For Karen's dog, I bring meat on hikes. It amuses me. Yesterday Bonnie got roast turkey chunks for lunch. Karen appreciates it. Bonnie never gets meat from Karen.
However, Karen buys dog food with a high percentage of meat instead of filler.
My sister demanded that I not fact check her. She was posting political nonsense, and I didn't want people to be swayed by her falsehoods. So, I stopped fact checking her. In fact, I stopped talking to her at all (and not because she demanded I not fact check).
Several good questions here that can each get a long response. I'll answer the main one about affirming someone's untrue beliefs.
In short, No. If its a causal acquaintance I'd politely tell them I disagree and they're wrong. Friends are a little different. For some friends I'd either walk around the topic and avoid it, for others I'd say "C'mon bro, you don't believe that dumb crap do you?"
I have nothing in common with people who believe that stuff. I can't imagine discussing religion with anybody, I'm not interested in that subject. I have no desire to change anyone's mind, they won't change mine. They don't want to hear what l have to say and I don't care about their beliefs. I'm not or less apathetic.
I have experienced proselytizing during moments I thought were inappropriate for a corrective response. In those instances I simply stated I had different views which I would be happy to discuss later. But when it happens in the right circumstances I don't hesitate to explain my Agnosticism.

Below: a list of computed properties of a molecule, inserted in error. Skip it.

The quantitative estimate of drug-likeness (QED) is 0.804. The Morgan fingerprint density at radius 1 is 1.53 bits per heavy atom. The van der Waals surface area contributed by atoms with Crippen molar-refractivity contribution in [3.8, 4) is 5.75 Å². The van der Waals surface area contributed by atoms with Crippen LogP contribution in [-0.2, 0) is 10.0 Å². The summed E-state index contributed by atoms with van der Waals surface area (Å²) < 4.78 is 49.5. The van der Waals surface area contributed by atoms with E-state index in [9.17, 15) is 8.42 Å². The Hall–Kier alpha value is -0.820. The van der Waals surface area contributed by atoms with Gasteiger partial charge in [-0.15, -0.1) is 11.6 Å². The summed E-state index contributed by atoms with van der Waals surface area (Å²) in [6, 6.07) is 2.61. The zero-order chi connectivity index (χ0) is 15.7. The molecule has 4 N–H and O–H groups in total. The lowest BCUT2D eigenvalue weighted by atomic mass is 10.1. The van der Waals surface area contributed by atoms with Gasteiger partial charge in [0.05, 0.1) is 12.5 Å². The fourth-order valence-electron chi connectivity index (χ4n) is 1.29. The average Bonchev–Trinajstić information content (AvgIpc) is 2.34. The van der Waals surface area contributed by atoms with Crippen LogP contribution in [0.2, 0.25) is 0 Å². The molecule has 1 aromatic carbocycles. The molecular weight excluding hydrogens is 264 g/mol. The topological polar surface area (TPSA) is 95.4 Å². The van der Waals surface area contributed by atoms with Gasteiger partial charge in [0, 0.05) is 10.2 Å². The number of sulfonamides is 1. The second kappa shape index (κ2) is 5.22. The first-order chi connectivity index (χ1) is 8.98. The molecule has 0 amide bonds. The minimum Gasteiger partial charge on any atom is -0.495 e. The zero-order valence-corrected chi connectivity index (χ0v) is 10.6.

It's never okay to support ignorance. However, when it's your work... silence is sometimes the better option.
Whenever any kind of religion or woo has come up at work, whether it's a coworker or boss, I say, "My momma taught me I was not to discuss religion or politics at work. You wouldn't ask me to go against my momma, now would you?" And that would be the end of the discussion.
Explaining climate change and species extinctions to a theist.
"Okay so God told Noah to save all the animals. correct?"
"So whether or not you take the story literally or inspirationally. There is an implicate duty placed upon mankind to look after that which God has given us dominion over, correct?"
"Is there any later part in the bible where God has overridden this duty or said "It does not matter now","
"So we have a spiritual as well as a secular duty to stop killing the planet and destroying whole species at a genocidal level, correct?"